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Venezuelan crude oil production falls to lowest level since January 2003 - EIA

Gasoil News - Published on Wed, 22 May 2019

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According to EIA’s May 2019 Short-Term Energy Outlook, in April 2019, Venezuela’s crude oil production averaged 830,000 barrels per day, down from 1.2 million barrels per day at the beginning of the year. This average is the lowest level since January 2003, when a nationwide strike and civil unrest largely brought the operations of Venezuela’s state oil company, Petróleos de Venezuela, SA (PdVSA), to a halt. Widespread power outages, mismanagement of the country’s oil industry, and US sanctions directed at Venezuela’s energy sector and PdVSA have all contributed to the recent declines. Venezuela’s oil production has decreased significantly over the last three years. Production declines accelerated in 2018, decreasing by an average of 33,000 barrels per day each month in 2018, and the rate of decline increased to an average of over 135,000 barrels per day per month in the Q1 of 2019. The number of active oil rigs—an indicator of future oil production—also fell from nearly 70 rigs in the Q1 of 2016 to 24 rigs in the Q1 of 2019. The declines in Venezuelan crude oil production will have limited effects on the United States, as US imports of Venezuelan crude oil have decreased over the last several years. EIA estimates that US crude oil imports from Venezuela in 2018 averaged 505,000 barrels per day and were the lowest since 1989.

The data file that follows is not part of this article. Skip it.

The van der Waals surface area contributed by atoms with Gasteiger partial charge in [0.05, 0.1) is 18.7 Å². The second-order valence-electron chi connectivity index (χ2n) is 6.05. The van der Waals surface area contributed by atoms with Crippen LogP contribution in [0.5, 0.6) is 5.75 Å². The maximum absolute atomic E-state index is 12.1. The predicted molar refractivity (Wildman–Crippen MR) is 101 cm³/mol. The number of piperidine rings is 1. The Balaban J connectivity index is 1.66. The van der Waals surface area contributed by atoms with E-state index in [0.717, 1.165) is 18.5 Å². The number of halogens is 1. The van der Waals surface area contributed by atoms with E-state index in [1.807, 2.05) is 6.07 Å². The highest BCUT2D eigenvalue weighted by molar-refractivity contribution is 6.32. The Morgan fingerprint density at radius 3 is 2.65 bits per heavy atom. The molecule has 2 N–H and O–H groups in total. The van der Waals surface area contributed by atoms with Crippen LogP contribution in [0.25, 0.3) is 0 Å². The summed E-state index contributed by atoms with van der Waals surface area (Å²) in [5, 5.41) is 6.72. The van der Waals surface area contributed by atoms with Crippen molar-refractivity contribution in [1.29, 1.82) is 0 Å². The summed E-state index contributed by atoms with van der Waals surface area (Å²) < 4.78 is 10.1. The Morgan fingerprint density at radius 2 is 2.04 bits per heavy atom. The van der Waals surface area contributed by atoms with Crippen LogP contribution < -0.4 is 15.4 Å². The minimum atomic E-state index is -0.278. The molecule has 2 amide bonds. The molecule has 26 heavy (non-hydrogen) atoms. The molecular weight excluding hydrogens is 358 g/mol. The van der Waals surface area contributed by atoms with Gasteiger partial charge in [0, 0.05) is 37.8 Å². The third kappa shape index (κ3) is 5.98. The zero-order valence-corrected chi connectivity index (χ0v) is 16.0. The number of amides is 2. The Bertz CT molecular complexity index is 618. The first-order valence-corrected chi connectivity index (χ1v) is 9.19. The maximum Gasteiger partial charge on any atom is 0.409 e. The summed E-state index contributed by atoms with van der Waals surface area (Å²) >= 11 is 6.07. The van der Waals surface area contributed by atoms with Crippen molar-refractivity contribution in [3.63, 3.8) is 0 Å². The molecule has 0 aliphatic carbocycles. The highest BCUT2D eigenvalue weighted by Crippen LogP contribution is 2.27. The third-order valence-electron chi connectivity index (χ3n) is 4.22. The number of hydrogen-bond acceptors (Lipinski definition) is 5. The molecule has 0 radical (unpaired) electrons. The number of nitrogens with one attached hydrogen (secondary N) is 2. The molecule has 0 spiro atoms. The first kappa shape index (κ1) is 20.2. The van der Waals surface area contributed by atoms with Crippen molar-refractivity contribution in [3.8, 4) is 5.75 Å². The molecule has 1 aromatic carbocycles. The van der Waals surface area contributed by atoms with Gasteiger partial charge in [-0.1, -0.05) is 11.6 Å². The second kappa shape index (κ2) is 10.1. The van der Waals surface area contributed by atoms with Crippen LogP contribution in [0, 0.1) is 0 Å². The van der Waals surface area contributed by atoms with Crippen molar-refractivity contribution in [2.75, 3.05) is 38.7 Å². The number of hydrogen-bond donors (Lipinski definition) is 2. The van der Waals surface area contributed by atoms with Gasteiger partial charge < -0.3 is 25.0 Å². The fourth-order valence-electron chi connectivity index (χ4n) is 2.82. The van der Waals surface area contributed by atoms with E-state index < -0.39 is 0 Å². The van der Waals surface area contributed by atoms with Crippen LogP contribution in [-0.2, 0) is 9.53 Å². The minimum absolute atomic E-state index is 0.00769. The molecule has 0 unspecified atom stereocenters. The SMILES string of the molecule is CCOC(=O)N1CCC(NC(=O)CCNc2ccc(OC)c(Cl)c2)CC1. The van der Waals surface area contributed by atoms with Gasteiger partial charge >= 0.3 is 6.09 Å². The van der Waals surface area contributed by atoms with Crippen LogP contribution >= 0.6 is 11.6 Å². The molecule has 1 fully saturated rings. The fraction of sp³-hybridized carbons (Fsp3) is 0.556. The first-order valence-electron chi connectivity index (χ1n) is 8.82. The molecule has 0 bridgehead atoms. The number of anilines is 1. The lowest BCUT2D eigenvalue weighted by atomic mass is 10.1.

EIA expects Venezuela’s crude oil production to continue decreasing in 2019, and declines may accelerate as sanctions-related deadlines pass. These deadlines include provisions that third-party entities using the US financial system stop transactions with PdVSA by April 28 and that US companies, including oil service companies, involved in the oil sector must cease operations in Venezuela by July 27. Venezuela’s chronic shortage of workers across the industry and the departure of US oilfield service companies, among other factors, will contribute to a further decrease in production.

Additionally, US sanctions, as outlined in the January 25, 2019 Executive Order 13857, immediately banned U.S. exports of petroleum products—including unfinished oils that are blended with Venezuela’s heavy crude oil for processing—to Venezuela. The Executive Order also required payments for PdVSA-owned petroleum and petroleum products to be placed into an escrow account inaccessible by the company. Preliminary weekly estimates indicate a significant decline in US crude oil imports from Venezuela in February and March, as without direct access to cash payments, PdVSA had little reason to export crude oil to the United States.

India, China, and some European countries continued to receive Venezuela’s crude oil, according to data published by ClipperData Inc. Venezuela is likely keeping some crude oil cargoes intended for exports in floating storage until it finds buyers for the cargoes.

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Posted By : Rabi Wangkhem on Wed, 22 May 2019
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